The participants are sometimes aware that they are wasting energy, but they aren't doing anything with that knowledge. Simply because they are not aware of their own consumption. Almost all of our participants don't know how much power certain devices use. They think that old and big devices, like refrigerators and washing machines use more energy than new and small devices. Not every participant takes energy consumption into account when purchasing new devices. With one of the participants, the cheapest refrigerator also happened to have a green energy label. But another participant was willing to pay a little more money to save more in the long term. In general the price of a product is usually the most decisive when purchasing a new device. All probe participants agree that the world must be preserved for our children, the next generation. So we got back a lot of information. As we expected, these conclusions raised new questions. To get answers to these questions, we have planned a co-creation session with the users who also preformed the cultural probes.   
We started our co-creation session with the sensibility stage: discussing the results of the probe study and a little creative warming-up session, 30 circles. The participants had to draw as many sketches as possible in a short period of time. Those sketches could be related with energy, privacy and value in many ways. Next we went to our main stage, the fun part. For this part we created a little game with a very colored dice. Every color is linked to an assignment. Well that's not entirely true... Two of the six colors are very special. They are a gateway to get some delicious candy. Because candy makes everyone(especially Bregje...) happy! At this stage we mainly focused on getting more insights in a creative way.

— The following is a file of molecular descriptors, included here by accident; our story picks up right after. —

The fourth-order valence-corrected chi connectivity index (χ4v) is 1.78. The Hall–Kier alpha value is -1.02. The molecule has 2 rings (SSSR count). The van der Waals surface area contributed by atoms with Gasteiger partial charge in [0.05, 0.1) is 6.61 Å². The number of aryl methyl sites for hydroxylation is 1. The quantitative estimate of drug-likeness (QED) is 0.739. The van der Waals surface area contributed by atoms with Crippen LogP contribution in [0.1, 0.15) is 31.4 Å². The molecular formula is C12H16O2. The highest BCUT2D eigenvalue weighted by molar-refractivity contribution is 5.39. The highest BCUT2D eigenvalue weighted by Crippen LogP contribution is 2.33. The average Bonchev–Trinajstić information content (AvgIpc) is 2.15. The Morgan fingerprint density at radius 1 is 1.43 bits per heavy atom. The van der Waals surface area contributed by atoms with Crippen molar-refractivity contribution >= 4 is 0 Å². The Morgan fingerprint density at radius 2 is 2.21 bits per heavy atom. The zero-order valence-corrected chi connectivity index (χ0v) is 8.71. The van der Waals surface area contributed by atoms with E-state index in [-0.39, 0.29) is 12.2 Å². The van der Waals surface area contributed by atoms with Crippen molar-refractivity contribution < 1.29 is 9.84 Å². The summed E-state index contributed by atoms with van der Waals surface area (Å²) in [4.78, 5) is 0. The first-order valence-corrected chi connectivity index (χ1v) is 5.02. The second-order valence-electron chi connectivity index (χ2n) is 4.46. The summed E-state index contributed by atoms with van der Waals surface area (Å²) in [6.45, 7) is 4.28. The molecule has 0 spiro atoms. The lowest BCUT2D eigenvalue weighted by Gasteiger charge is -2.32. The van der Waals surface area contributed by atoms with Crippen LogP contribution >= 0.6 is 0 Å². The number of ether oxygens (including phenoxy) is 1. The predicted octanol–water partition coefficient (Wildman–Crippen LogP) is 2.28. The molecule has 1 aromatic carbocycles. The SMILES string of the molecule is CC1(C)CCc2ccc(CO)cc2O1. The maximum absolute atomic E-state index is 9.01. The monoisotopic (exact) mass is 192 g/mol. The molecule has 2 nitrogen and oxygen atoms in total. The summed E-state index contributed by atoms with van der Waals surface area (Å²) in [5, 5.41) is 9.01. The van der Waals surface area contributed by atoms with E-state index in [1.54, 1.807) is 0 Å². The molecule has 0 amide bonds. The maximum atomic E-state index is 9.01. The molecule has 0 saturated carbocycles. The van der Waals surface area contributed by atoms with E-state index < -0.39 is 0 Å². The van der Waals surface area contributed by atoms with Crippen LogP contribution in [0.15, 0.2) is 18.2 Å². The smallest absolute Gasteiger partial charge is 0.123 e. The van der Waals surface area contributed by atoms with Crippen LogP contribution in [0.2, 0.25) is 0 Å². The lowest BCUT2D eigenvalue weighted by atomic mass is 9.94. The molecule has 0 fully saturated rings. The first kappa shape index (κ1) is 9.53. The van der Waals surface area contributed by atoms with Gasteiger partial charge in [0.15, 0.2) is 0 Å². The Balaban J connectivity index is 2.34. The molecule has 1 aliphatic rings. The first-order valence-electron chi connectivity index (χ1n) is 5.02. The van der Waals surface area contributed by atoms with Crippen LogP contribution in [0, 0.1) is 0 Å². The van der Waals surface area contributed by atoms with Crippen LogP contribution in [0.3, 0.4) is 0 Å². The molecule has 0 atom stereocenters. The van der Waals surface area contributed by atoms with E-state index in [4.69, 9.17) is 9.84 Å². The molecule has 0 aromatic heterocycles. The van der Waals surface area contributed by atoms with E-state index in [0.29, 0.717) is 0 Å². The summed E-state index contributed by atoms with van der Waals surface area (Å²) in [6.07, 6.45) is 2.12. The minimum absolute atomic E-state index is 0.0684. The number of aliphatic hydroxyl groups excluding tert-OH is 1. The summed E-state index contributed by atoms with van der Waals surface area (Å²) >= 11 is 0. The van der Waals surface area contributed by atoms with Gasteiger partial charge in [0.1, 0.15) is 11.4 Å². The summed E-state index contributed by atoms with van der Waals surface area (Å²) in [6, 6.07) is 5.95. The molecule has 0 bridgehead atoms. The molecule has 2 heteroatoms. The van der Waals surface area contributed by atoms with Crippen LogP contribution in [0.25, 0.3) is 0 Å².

The participants had to make sketches together about how they see the future related to energy, play 'hints' and the 'forbidden word'. They also had to select random pictures related to energy. All those little games gave us some good insights and answers to our questions. But to get more insights we had to ask some specific questions. To get the right kind of information, we started a discussion with topics that are mainly focused on privacy. Because we saw in the results of the probe studies and other desk research that privacy was a very important part in sharing energy. 
Week 4 - Concept & sketches
‘Go Green’ is a game that makes the user more aware of their energy consumption. The user can save energy by achieving personal and shared goals, this will reward them with rewards that they can spend on new energy-saving devices.

After the presentation we set the following goals for ourselves which we will start
working on: By using gamification we want to make students living in student houses aware of their energy, water and gas consumption. We also want them to be actively engaged in reducing their energy, water and gas consumption.

"In game design the Mechanics-Dynamics-Aesthetics (MDA) framework is a tool used to analyze games." We used this tool to define certain key points in our game/project and define what we need to design.
The final sketches
Final prototype
Energy Challenge